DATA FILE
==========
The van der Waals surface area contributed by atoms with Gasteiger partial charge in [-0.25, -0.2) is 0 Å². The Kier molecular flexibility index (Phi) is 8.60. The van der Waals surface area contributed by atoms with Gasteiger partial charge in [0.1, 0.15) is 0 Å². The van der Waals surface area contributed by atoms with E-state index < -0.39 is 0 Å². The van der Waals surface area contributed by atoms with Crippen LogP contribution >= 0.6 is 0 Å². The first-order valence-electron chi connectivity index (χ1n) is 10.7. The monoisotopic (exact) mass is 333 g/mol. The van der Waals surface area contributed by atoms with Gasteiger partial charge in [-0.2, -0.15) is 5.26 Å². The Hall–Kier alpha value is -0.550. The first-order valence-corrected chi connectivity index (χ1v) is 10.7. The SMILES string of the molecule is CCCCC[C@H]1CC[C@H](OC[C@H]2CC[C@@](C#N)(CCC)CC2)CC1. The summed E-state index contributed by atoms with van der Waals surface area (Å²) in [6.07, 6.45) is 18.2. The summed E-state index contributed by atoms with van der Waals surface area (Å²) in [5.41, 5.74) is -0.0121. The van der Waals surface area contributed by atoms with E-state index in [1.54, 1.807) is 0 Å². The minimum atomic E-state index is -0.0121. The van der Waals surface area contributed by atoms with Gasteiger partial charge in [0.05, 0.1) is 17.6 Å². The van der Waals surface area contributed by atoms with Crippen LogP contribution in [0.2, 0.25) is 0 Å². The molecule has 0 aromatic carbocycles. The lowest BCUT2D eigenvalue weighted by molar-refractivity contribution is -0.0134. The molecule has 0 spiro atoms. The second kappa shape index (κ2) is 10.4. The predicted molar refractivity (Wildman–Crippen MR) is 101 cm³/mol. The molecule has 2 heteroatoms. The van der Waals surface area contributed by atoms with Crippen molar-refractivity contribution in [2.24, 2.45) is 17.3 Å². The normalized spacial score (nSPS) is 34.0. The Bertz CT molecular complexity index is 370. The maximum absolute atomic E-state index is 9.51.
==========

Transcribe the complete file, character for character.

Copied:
The van der Waals surface area contributed by atoms with Gasteiger partial charge in [-0.25, -0.2) is 0 Å². The Kier molecular flexibility index (Phi) is 8.60. The van der Waals surface area contributed by atoms with Gasteiger partial charge in [0.1, 0.15) is 0 Å². The van der Waals surface area contributed by atoms with E-state index < -0.39 is 0 Å². The van der Waals surface area contributed by atoms with Crippen LogP contribution >= 0.6 is 0 Å². The first-order valence-electron chi connectivity index (χ1n) is 10.7. The monoisotopic (exact) mass is 333 g/mol. The van der Waals surface area contributed by atoms with Gasteiger partial charge in [-0.2, -0.15) is 5.26 Å². The Hall–Kier alpha value is -0.550. The first-order valence-corrected chi connectivity index (χ1v) is 10.7. The SMILES string of the molecule is CCCCC[C@H]1CC[C@H](OC[C@H]2CC[C@@](C#N)(CCC)CC2)CC1. The summed E-state index contributed by atoms with van der Waals surface area (Å²) in [6.07, 6.45) is 18.2. The summed E-state index contributed by atoms with van der Waals surface area (Å²) in [5.41, 5.74) is -0.0121. The van der Waals surface area contributed by atoms with E-state index in [1.54, 1.807) is 0 Å². The minimum atomic E-state index is -0.0121. The van der Waals surface area contributed by atoms with Gasteiger partial charge in [0.05, 0.1) is 17.6 Å². The van der Waals surface area contributed by atoms with Crippen LogP contribution in [0.2, 0.25) is 0 Å². The molecule has 0 aromatic carbocycles. The lowest BCUT2D eigenvalue weighted by molar-refractivity contribution is -0.0134. The molecule has 0 spiro atoms. The second kappa shape index (κ2) is 10.4. The predicted molar refractivity (Wildman–Crippen MR) is 101 cm³/mol. The molecule has 2 heteroatoms. The van der Waals surface area contributed by atoms with Crippen molar-refractivity contribution in [2.24, 2.45) is 17.3 Å². The normalized spacial score (nSPS) is 34.0. The Bertz CT molecular complexity index is 370. The maximum absolute atomic E-state index is 9.51.